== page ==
An elderly woman who was evicted from her Watergate West apartment Tuesday morning spent the night and most of yesterday in the building's lobby.
Edith Berman, who said she is more than 80 years old, sat in the elegantly decorated lobby, still dressed in the pink pajamas, slippers and red bathrobe that she wore when U.S. marshals evicted her and placed her furniture and other belongings on the sidewalk in front of the co-op's entrance.
"We frankly don't know at this point what to do about it, but until we know, we're not doing anything," said Frederic Schwartz, attorney for the Watergate West and a resident there.
Schwartz said the co-op "will let her stay there [in the lobby] until we know what to do about it," and does not wish to ask the police to remove her.
Berman, a small woman, uses a cane and said she has an injured ankle.
She said she did not know where she would spend last night, but that she had paid a moving firm $500 to pick up and store her belongings, which she valued at about $15,000.
One neighbor said she had invited Berman to spend Tuesday night in her apartment, but that she declined.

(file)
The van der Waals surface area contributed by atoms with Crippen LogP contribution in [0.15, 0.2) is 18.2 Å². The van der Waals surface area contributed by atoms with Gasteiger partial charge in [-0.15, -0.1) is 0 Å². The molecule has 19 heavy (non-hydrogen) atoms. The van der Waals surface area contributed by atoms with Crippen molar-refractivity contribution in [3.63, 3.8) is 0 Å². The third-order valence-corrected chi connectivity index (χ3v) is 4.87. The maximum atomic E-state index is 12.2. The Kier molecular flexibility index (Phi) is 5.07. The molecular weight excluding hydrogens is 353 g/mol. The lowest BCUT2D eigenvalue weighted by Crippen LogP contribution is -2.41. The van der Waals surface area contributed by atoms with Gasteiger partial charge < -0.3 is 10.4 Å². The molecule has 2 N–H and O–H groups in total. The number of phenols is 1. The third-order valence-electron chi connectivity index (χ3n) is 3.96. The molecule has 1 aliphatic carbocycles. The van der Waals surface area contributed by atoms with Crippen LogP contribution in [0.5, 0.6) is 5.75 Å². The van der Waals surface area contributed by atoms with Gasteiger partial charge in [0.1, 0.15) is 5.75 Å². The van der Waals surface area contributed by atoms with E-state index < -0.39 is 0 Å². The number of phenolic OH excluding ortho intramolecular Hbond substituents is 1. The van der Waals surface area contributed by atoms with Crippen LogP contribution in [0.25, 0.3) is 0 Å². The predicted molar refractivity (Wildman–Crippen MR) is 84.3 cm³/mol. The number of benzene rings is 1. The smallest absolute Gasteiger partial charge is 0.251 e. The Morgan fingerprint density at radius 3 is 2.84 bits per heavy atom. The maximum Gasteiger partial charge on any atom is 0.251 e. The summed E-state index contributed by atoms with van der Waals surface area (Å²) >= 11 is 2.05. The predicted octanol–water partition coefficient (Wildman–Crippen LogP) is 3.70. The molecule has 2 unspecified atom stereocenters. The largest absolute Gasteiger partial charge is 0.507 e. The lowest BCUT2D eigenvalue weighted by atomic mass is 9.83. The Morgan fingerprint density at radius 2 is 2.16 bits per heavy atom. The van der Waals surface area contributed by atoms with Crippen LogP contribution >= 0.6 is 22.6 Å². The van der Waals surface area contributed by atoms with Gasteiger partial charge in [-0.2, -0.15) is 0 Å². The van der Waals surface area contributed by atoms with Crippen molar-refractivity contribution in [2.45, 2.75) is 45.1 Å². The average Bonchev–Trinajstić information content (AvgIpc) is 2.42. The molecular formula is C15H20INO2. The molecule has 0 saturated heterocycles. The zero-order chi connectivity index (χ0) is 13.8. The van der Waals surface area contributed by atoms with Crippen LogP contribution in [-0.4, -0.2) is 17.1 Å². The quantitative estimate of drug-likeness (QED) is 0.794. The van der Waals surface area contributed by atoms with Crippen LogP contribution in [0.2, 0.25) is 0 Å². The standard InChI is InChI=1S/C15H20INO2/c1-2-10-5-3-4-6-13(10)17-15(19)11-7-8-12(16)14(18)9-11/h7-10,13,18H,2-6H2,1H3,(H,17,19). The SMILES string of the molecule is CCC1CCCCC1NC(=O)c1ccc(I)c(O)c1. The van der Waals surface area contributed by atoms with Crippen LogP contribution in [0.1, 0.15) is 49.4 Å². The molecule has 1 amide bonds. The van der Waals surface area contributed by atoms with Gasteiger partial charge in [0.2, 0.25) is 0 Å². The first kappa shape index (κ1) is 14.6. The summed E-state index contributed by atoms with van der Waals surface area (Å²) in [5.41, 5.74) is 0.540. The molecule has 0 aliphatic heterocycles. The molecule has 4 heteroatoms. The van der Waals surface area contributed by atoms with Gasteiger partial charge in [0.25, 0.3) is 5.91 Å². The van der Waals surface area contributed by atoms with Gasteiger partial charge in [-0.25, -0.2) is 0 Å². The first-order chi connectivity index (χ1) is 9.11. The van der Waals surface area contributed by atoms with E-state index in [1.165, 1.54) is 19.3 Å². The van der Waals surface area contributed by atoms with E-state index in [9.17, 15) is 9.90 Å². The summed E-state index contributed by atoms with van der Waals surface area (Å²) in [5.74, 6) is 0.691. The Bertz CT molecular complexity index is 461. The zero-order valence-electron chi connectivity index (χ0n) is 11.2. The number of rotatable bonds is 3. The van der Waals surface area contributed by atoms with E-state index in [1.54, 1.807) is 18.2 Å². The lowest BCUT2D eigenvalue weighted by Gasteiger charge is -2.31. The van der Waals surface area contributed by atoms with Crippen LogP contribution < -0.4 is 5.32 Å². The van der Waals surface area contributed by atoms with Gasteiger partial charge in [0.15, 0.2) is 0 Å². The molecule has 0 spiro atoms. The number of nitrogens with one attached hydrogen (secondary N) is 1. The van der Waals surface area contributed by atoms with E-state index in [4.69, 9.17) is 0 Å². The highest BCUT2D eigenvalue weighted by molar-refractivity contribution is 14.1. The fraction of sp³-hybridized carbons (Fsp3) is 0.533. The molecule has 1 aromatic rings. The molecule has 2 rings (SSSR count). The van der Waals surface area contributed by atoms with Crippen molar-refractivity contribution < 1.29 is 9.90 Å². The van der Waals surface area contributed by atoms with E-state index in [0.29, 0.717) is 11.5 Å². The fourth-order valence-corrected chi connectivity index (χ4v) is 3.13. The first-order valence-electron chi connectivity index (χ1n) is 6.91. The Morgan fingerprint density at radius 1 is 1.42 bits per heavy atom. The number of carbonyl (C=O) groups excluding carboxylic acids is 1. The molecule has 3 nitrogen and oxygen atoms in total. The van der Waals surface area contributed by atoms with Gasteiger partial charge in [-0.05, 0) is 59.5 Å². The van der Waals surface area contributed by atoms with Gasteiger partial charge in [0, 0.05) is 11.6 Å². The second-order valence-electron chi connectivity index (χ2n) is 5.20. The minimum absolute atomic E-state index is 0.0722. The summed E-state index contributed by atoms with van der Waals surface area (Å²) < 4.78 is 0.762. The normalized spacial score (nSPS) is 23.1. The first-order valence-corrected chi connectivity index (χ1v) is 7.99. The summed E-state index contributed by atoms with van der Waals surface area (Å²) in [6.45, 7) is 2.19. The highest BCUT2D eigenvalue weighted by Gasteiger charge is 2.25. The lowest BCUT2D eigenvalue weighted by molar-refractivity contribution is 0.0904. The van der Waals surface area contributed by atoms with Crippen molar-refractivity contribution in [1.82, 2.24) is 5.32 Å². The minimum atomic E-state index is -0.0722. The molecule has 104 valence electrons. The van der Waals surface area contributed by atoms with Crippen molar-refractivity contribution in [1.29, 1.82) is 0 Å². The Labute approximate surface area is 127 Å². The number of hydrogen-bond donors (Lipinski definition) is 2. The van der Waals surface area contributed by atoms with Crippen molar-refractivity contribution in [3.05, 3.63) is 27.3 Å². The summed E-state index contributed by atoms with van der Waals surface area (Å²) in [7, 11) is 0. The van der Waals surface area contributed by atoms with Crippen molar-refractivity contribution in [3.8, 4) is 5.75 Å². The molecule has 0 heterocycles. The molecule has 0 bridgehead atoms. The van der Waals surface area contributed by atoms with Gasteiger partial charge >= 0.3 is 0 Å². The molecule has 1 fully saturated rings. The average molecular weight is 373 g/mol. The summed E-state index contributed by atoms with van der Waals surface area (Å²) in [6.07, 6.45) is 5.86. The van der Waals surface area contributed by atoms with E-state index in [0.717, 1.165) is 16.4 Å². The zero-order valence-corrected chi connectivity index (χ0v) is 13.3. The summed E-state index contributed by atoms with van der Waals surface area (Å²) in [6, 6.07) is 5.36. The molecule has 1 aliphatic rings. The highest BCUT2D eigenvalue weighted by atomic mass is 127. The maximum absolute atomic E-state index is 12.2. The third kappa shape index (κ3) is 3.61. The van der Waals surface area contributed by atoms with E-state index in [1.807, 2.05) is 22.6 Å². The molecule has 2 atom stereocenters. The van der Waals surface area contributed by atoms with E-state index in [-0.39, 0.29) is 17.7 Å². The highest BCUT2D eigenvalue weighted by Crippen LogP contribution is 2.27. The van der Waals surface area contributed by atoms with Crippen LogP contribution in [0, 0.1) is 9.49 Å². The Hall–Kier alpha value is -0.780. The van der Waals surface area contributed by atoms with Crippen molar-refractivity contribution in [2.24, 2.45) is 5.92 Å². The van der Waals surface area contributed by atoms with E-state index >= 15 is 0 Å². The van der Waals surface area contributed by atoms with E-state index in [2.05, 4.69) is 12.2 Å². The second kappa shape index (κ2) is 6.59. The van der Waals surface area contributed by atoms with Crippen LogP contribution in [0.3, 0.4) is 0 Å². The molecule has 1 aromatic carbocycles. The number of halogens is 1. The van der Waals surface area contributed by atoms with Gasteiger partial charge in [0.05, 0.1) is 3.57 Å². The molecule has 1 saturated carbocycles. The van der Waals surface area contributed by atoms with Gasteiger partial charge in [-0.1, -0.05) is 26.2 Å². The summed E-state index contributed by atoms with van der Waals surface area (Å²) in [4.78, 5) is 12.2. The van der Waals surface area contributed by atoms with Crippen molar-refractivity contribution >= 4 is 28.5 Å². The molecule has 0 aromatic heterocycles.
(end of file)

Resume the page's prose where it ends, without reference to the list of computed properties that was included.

The Watergate West claims that Berman owes about $2,000 in payments dating as far back as 1979, including $1,500 for air conditioning charges. Schwartz said that Berman owns the apartment and that it is worth about $100,000.
"I don't owe them anything because they don't have the walls fixed up like they do in other apartments," said Berman, who also said there have been problems with the functioning of the co-op's air conditioning.
Elizabeth Langer, an attorney representing Berman, said she had not determined what kind of legal action to take on Berman's behalf because she has not seen the documents related to the eviction.
Berman, who said she worked for the Department of Commerce during the 1940s and the American Red Cross during the Korean War, said that she has not called any relatives or friends for help. "What can they do for me?" she asked.
Schwartz said that as a result of news reports about Berman's eviction and the co-op's plan to sell Berman's apartment at auction, giving her most of the proceeds, "people have been calling to put themselves on the bidders' list."